I’ve been thinking quite a bit lately about books and bookstores and how they’ve influenced my life. I was a young adult at a time when publishing and bookstores, book tours, and author readings were glamorous and how thrilling it was to learn that a bookstore like Books on Bastion in Nanaimo, BC had the brazen good guts to invite big and not so big authors to its little town to share the beautiful world of stories and ideas. How this was a time that being in a room with people, listening to an author speak or read was thrilling. Because at its essence the world of ideas has the capacity to change your life, your mind, introduce you to impossibly exotic cultures, people, thoughts, and propositions. And how lucky we are to live in place where we can openly celebrate these things.
Once upon a time I worked at a place called Arsenal Pulp Press – an LGBT press with a knack for alternative cookbooks and other incredibly rich books. Books whose ideas helped break down barriers, which when you read some of their resurrected classics, made you thankful to live on the shoulders of others who have fought for the freedoms we take for granted. And living in a country where we have a conservative government with a penchant for censorship, secrecy, muzzling of ideas, lack of support for the arts, I always worry what’s next on the agenda.
The world of ideas, of books, of people talking to people, the notion of the salon, where we enrich and enliven each other through this vigorous and emboldened exchange is important. Does it require a bookstore? Can it be replaced by the Amazon’s of the world? I don’t think so.
Why? Because not everything in life is intentional. And not everything is solved by an algorithm that tells you that if you like this, you’ll also like this. Walking into a bookstore like Elliott Bay or Duthies (now closed or Blackberry Books – also closed or Book Warehouse – also closed) and meeting someone who has devoted their life to the world of books, who knows writers and genres, who can excitedly tell you that this book is amazing, this one was more like this, than like that, this book changed my life. The potential is enormous. The world of ideas excitedly passed on from one person to another is invaluable. The exchange, person to person is vital.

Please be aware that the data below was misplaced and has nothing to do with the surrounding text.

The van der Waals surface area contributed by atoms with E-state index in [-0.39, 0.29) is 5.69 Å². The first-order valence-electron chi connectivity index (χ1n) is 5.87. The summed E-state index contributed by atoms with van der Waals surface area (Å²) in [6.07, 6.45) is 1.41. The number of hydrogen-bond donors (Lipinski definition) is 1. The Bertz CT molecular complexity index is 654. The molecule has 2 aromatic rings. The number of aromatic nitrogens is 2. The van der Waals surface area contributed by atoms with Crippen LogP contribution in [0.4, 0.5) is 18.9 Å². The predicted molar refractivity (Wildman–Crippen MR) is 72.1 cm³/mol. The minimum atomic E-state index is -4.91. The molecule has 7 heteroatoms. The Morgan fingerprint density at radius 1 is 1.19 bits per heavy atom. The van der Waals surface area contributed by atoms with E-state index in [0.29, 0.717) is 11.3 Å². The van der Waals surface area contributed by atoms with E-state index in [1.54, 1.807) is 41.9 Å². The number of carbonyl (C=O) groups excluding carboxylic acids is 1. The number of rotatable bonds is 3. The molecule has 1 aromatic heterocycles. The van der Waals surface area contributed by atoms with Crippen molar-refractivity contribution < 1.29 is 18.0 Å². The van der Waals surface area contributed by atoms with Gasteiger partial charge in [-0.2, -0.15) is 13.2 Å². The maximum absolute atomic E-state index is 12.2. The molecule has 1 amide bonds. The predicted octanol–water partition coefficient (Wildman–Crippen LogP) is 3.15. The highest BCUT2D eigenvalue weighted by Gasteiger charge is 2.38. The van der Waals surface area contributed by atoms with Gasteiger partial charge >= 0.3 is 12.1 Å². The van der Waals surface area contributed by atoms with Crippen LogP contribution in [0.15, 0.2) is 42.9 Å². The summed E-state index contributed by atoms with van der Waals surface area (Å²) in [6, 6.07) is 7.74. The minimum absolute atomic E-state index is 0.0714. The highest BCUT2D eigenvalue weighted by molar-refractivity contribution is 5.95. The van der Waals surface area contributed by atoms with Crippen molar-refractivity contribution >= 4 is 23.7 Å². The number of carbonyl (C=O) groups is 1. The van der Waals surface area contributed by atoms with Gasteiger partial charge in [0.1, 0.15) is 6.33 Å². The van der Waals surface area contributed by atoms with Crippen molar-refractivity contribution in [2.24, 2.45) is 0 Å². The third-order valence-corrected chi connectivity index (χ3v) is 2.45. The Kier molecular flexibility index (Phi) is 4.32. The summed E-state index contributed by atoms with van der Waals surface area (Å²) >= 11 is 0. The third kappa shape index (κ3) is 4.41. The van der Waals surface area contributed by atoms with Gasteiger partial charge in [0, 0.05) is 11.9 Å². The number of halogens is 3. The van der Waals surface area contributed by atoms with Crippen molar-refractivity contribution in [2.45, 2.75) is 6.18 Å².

There is no online bookstore that can replace a conversation between people. There is no online bookstores and big box bookstore (Costco) that can replace the wealth of knowledge of people who have worked in a venerable profession for years, passionately acquiring that deep seated knowledge of culture and literature that is vital to a healthy democratic society.
Those are my thoughts on books for today. Support your local bookstore if you still have one. The world of ideas is not something we should lose.
One response to “An Ode to Books and Bookstores and I don’t mean Amazon”
My book, ‘So You Think You’re Covered! The Insurance Industry Rip-Off, (see http://www.deniedbenefitclaims.com) is showing the kinks in that democracy. The Rural Route magazine censored and whitewashed the article written by its regular contributor, Willa Wick, from a story exposing how insurers so often deny medical, income and disability benefits to legitimate claimants to one about my health issues post accident. All this because they feared losing advertising revenue from insurance companies. The magazine owner omitted the full title of the book and my web url. I didn’t fight this 12 year insurance fight (which I won in court) to have a right-wing agenda disrespect what I and so many others undergo at the hands of their insurers. This book can help the thousands who are affected. Just ask any doctor, therapist, pharmacist or occupational therapist. For beginners, my book is engendering discussion in local libraries, who have asked me to come and speak, and in my community
, even though its launch is this coming Sat. Sept.14th from 2-4 at Mapleton’s Organic Dairy.
Along with my site see my Facebook posts at deniedbenefitclaims.